As a long time do it yourself and or self-publisher it is always about the process of doing things myself. It is not always perfect. I learn as I go. I am much better at taking criticism now than I was when I was in my twenties. My worst critique is my own mind. My goal as a self-publisher is to forget about thinking that some other publisher is going to do it for me. Make it easier for me. I sometimes lull into that trap. My goal is to be able to continue to do it my way. I would like to eventually print up, made from recyclable material, small books. Hand-held books. Some hand-held hard cover books some not. I love small books. They are interesting to me.
“A chapbook is a type of popular literature printed in early modern Europe. Produced cheaply, chapbooks were commonly small, paper-covered booklets, usually printed on a single sheet folded into books of 8, 12, 16 and 24 pages. They were often illustrated with crude woodcuts, which sometimes bore no relation to the text. When illustrations were included in chapbooks, they were considered popular prints.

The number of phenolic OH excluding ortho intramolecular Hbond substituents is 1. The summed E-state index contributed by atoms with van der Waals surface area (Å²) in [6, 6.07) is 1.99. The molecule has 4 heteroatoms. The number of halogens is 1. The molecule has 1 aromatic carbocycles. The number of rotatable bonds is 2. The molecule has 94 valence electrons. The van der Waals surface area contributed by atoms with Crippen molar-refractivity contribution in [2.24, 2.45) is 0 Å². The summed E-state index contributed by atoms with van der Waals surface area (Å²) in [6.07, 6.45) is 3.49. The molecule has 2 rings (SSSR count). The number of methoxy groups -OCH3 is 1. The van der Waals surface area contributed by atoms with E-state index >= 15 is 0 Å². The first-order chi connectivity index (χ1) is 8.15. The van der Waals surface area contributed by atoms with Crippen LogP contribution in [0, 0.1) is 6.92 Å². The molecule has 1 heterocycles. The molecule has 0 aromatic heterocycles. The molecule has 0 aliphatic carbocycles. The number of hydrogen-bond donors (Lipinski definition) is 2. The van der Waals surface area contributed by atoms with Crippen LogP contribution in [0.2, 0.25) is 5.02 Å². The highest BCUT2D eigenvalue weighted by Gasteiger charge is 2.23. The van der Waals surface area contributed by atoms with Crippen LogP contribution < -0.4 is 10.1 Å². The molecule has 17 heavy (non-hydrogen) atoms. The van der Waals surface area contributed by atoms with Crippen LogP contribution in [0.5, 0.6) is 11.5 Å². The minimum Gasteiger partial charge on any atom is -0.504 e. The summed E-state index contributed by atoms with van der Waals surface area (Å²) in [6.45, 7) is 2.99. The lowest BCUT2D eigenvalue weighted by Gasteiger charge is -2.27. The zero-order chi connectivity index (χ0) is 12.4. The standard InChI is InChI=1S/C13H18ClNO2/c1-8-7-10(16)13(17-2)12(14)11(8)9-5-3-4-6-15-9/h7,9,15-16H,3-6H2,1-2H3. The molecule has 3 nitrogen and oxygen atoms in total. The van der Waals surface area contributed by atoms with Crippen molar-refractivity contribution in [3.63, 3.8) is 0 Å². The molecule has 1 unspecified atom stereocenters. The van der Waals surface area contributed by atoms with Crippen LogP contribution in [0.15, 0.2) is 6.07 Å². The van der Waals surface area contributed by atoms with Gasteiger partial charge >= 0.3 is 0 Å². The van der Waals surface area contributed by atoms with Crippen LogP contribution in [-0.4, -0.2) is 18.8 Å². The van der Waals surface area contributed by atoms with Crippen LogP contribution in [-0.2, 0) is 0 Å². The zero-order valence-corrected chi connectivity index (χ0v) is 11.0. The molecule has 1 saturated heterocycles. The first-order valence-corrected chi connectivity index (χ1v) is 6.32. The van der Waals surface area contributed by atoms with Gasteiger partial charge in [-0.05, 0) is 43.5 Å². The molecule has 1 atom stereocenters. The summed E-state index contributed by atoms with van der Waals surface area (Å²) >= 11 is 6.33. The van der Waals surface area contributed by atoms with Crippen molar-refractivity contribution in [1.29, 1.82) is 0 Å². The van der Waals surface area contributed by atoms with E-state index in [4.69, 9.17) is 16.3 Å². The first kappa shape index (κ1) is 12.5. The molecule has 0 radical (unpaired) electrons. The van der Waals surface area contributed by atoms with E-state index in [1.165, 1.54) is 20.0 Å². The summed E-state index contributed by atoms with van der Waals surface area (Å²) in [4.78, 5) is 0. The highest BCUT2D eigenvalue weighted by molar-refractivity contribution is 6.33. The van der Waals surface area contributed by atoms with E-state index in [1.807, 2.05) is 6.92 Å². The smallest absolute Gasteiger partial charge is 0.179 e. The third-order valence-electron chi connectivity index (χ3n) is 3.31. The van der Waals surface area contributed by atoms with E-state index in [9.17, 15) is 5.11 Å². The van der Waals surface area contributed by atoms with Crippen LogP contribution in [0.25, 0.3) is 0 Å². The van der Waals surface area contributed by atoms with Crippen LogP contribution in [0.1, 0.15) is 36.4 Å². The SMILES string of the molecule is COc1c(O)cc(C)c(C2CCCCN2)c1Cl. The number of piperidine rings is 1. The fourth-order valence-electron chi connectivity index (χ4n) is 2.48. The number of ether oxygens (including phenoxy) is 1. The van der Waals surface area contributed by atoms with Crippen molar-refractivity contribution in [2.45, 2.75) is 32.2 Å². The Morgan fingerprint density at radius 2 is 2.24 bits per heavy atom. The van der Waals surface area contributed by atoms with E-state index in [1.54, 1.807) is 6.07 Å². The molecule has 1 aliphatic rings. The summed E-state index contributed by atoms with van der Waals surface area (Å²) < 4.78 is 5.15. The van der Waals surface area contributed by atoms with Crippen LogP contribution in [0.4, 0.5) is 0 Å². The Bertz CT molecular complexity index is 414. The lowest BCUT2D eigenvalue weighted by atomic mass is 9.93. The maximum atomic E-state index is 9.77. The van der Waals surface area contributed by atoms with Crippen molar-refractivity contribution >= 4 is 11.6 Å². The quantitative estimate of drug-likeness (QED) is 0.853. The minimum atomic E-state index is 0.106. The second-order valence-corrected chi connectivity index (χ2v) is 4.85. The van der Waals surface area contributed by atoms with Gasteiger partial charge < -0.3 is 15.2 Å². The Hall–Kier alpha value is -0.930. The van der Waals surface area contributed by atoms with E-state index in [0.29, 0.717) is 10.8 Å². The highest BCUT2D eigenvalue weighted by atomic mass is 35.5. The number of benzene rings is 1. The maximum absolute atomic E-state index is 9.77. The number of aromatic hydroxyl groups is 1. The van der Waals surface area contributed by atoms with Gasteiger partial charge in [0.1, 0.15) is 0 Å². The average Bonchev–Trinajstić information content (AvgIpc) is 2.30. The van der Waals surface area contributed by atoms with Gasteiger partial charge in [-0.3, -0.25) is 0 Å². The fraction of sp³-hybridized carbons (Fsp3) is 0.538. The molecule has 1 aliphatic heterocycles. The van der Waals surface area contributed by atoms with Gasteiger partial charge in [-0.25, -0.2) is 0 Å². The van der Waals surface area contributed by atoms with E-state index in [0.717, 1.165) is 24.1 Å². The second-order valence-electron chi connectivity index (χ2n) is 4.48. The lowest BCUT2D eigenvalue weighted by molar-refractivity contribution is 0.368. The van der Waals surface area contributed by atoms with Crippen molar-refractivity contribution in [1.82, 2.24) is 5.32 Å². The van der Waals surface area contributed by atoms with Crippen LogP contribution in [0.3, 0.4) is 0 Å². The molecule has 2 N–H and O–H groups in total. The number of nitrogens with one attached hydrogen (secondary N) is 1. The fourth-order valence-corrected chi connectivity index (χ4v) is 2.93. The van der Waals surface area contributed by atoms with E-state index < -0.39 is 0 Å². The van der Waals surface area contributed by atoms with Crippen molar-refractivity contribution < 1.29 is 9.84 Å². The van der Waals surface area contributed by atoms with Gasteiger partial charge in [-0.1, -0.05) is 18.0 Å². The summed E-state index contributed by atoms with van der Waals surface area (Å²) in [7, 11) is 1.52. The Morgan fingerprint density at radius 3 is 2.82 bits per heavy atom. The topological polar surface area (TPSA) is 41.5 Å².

“The tradition of chapbooks arose in the 16th century, as soon as printed books became affordable, and rose to its height during the 17th and 18th centuries. Many different kinds of ephemera and popular or folk literature were published as chapbooks, such as almanacs, children’s literature, folk tales, ballads, nursery rhymes, pamphlets, poetry, and political and religious tracts. The term “chapbook” for this type of literature was coined in the 19th century. The corresponding French and German terms are bibliothèque bleue (blue book) and Volksbuch, respectively. In Spain they were known as pliegos de cordel.The term “chapbook” is also in use for present-day publications, commonly short, inexpensive booklets.”